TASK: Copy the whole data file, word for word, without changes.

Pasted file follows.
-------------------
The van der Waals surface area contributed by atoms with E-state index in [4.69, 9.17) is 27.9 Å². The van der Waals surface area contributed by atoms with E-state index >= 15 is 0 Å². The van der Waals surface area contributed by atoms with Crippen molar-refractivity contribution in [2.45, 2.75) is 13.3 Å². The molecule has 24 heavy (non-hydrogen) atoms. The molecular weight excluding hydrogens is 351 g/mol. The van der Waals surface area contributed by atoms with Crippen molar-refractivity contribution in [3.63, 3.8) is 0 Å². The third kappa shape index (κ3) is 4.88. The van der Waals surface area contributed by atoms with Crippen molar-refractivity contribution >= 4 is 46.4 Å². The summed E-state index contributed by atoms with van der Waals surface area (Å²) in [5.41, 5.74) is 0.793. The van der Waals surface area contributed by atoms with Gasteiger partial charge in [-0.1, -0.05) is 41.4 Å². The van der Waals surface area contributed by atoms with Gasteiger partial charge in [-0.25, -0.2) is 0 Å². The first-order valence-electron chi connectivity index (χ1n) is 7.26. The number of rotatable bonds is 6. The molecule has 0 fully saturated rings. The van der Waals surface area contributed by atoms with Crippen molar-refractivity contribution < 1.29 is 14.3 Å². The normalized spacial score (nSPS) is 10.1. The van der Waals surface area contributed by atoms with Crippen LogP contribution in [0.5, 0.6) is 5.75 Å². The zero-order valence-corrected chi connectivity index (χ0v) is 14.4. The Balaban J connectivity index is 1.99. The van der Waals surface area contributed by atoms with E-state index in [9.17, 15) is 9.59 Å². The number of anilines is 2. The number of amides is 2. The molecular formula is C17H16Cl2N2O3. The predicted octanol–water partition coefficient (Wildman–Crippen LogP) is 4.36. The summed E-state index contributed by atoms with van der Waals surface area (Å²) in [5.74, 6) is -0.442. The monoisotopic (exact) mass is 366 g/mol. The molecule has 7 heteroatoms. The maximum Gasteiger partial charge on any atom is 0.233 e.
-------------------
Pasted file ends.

The van der Waals surface area contributed by atoms with E-state index in [4.69, 9.17) is 27.9 Å². The van der Waals surface area contributed by atoms with E-state index >= 15 is 0 Å². The van der Waals surface area contributed by atoms with Crippen molar-refractivity contribution in [2.45, 2.75) is 13.3 Å². The molecule has 24 heavy (non-hydrogen) atoms. The molecular weight excluding hydrogens is 351 g/mol. The van der Waals surface area contributed by atoms with Crippen molar-refractivity contribution in [3.63, 3.8) is 0 Å². The third kappa shape index (κ3) is 4.88. The van der Waals surface area contributed by atoms with Crippen molar-refractivity contribution >= 4 is 46.4 Å². The summed E-state index contributed by atoms with van der Waals surface area (Å²) in [5.41, 5.74) is 0.793. The van der Waals surface area contributed by atoms with Gasteiger partial charge in [-0.1, -0.05) is 41.4 Å². The van der Waals surface area contributed by atoms with Gasteiger partial charge in [-0.25, -0.2) is 0 Å². The first-order valence-electron chi connectivity index (χ1n) is 7.26. The number of rotatable bonds is 6. The molecule has 0 fully saturated rings. The van der Waals surface area contributed by atoms with Crippen molar-refractivity contribution < 1.29 is 14.3 Å². The normalized spacial score (nSPS) is 10.1. The van der Waals surface area contributed by atoms with Crippen LogP contribution in [0.5, 0.6) is 5.75 Å². The zero-order valence-corrected chi connectivity index (χ0v) is 14.4. The Balaban J connectivity index is 1.99. The van der Waals surface area contributed by atoms with E-state index in [9.17, 15) is 9.59 Å². The number of anilines is 2. The number of amides is 2. The molecular formula is C17H16Cl2N2O3. The predicted octanol–water partition coefficient (Wildman–Crippen LogP) is 4.36. The summed E-state index contributed by atoms with van der Waals surface area (Å²) in [5.74, 6) is -0.442. The monoisotopic (exact) mass is 366 g/mol. The molecule has 7 heteroatoms. The maximum Gasteiger partial charge on any atom is 0.233 e.